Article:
RAMALLAH, West Bank (Reuters) - Israel’s electoral nudge to the centre may limit Prime Minister Benjamin Netanyahu’s freedom to set policy toward Iran and the Palestinians, but few in the Middle East expect a marked retreat from the premier’s hawkish approach.
Tuesday’s vote cost Netanyahu’s bloc a quarter of its seats but still gave him and traditional allies on the right an edge over challengers to the left; defying expectations of a surge by religious hardliners, it handed second place to a new centrist party and prompted the premier to promise a broad coalition.
But despite demands from the centre that he renew talks with the Palestinians and focus on curing domestic ills rather than threatening to attack Iran’s nuclear programme, few of Israel’s neighbours saw much chance of Netanyahu changing his discourse.
“There isn’t any centre or centre-right party which can change substantively the negotiating position with the Palestinians,” said Rami Khouri at the American University of Beirut. “So I don’t see any chance of breakthrough.”
Michael Stephens at the Royal United Services Institute in Doha agreed: ”It does not move the state of Israel closer to any sort of pragmatic government that Arab states can work with.
“There is too much baggage and little goodwill toward (Netanyahu) for the pendulum to swing towards a more favourable view of Israel anytime soon,” he said.
Preliminary results gave the largest number of seats to Netanyahu’s Likud-Israel Beitenu bloc, which has supported expanding settlements in the occupied West Bank. Jewish Home, whose charismatic leader Naftali Bennett has called for annexing West Bank land outright, gained seats at Likud’s expense.
However, the surprise second place for centrist newcomer and former TV host Yair Lapid puts pressure on Netanyahu to bring him into a broader coalition and heed his calls for peace talks.
But in Ramallah, West Bank administrative base of the Palestinian Authority, the results failed to impress:
“Irrespective of the nature of the Israeli coalition or fabric of politics in Israel - who’s in and who’s out of office - the requirements for peace will not change,” Saeb Erekat, the top Palestinian peace negotiator, told Reuters.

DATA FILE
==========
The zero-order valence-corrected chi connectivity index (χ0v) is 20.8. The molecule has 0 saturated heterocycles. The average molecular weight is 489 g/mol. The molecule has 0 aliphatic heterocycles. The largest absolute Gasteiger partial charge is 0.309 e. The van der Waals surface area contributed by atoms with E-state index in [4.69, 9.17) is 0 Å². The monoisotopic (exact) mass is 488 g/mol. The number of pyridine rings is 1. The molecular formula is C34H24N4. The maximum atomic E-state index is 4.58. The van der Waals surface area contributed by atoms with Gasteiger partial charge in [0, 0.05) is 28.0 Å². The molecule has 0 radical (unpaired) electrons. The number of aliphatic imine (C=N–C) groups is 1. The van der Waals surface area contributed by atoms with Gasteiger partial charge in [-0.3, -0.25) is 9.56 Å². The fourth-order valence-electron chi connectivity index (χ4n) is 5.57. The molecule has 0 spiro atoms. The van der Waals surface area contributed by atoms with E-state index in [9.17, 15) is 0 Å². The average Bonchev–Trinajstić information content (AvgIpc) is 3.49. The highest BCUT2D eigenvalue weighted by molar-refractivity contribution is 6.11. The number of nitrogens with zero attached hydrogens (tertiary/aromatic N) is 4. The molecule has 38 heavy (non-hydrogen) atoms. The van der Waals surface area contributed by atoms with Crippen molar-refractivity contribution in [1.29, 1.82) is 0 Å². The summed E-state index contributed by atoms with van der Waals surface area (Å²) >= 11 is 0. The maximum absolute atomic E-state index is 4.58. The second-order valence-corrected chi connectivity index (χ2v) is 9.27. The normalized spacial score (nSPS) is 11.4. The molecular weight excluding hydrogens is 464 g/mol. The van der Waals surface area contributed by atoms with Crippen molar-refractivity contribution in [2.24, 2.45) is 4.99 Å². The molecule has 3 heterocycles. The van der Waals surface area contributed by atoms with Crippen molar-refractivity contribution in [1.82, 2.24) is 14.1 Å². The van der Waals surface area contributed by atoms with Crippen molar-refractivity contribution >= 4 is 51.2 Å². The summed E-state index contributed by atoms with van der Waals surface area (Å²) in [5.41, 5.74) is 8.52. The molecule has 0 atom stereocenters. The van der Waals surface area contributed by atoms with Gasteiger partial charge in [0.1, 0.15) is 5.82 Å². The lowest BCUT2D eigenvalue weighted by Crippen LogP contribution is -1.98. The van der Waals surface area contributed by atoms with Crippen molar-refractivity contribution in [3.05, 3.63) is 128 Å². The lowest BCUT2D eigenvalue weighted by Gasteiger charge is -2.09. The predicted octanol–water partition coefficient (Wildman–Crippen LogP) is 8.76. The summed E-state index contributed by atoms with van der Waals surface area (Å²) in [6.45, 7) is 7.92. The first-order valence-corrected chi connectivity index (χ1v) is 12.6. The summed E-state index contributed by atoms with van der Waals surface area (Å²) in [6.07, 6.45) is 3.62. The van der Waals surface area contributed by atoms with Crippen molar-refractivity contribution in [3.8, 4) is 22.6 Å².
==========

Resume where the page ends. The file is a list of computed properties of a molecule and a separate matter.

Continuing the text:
“To revive peace talks, Israel must stop settlement activity, release prisoners and end the occupation, withdrawing behind the 1967 borders and living side by side with the state of Palestine.”
Samer Rantissi, a local engineer, was equally pessimistic: “What do the Jews’ election have to do with us? We have lost hope that changes will arise from these elections,” he said.
“We hope for peace, but it still looks far away.”
That view - which is shared by many Israelis, though they tend to blame Palestinians for the impasse - appeared to echo around the Middle East.
“Netanyahu’s victory will not help solve the problem between the Arabs and Israel,” said Marad al-Hamadi, 22, who runs a grocery store in the Yemeni capital Sanaa.
Laith Jassim, a mobile phone shop owner in the Iraqi capital Baghdad, agreed: “No matter who wins in Israeli elections, anyone who comes to power is against us”.
Israel has occupied the West Bank and East Jerusalem since capturing them in the 1967 Middle East War. Successive left-wing and right-wing Israeli governments have allowed Jewish settlements to expand on the occupied territories ever since.
Their continued expansion was cited by Palestinians for the breakdown of direct peace talks with Israel in 2010. Israel says rockets from the Hamas-run Gaza Strip, and the schism between Hamas and the PA in the West Bank, have undermined relations.
European officials have particularly condemned the planned expansion of Israeli settlements in East Jerusalem following a successful Palestinian bid to have Palestine recognised as an “observer state” in the U.N. General Assembly on November 29.
Netanyahu shrugged off his party’s poor showing and immediately pledged to stop Iran from acquiring nuclear weapons.
He sees Tehran’s nuclear programme as a threat to Israel’s existence. Iran denies any ambition to develop or acquire atomic weapons, saying its nuclear industry is purely civilian and that Israel, assumed to have nuclear armaments, is a threat to peace.
Meir Javedanfar, lecturer in Iranian politics at the Interdisciplinary Centre at Herzliya in Israel, said Netanyahu will aim to ensure Western powers continue their pressure on Tehran, so his rhetoric is likely to remain hostile to Iran.
“It also serves as a distraction,” said Javedanfar.
“Netanyahu believes that the more he says ‘Iran’, the less others say ‘Palestine’, which is exactly what he wants. A Palestinian state is not in Netanyahu’s interest.”
Abdelkhaleq Abdalla, a political scientist in the United Arab Emirates, did not see Netanyahu’s stance against Iran as indicating a fully fledged plan to start bombing nuclear sites.
“He will play the game of exerting pressure on the Americans and international community to maintain the tight sanctions,” Abdalla said. “But I don’t see war coming in 2013.”
Palestinian officials say Britain and other European states are looking into reviving peace talks in 2013 based on a Palestinian state on the 1967 lines with mutually agreed land swaps, but that no concrete proposal has yet been offered.
Palestinian misgivings toward Netanyahu are so deep that many officials doubt any government he leads can embrace change.
“If Netanyahu wants to deal with the international community - which I doubt - he might enter into a coalition with the Labour party or Lapid,” said Mohammed Shtayyeh, a senior ally of President Mahmoud Abbas. But he added: “We don’t see that (Netanyahu) is a partner for the peace process.”
Additional reporting by bureaux across the Middle East; Writing by Maria Golovnina; Editing by Alastair Macdonald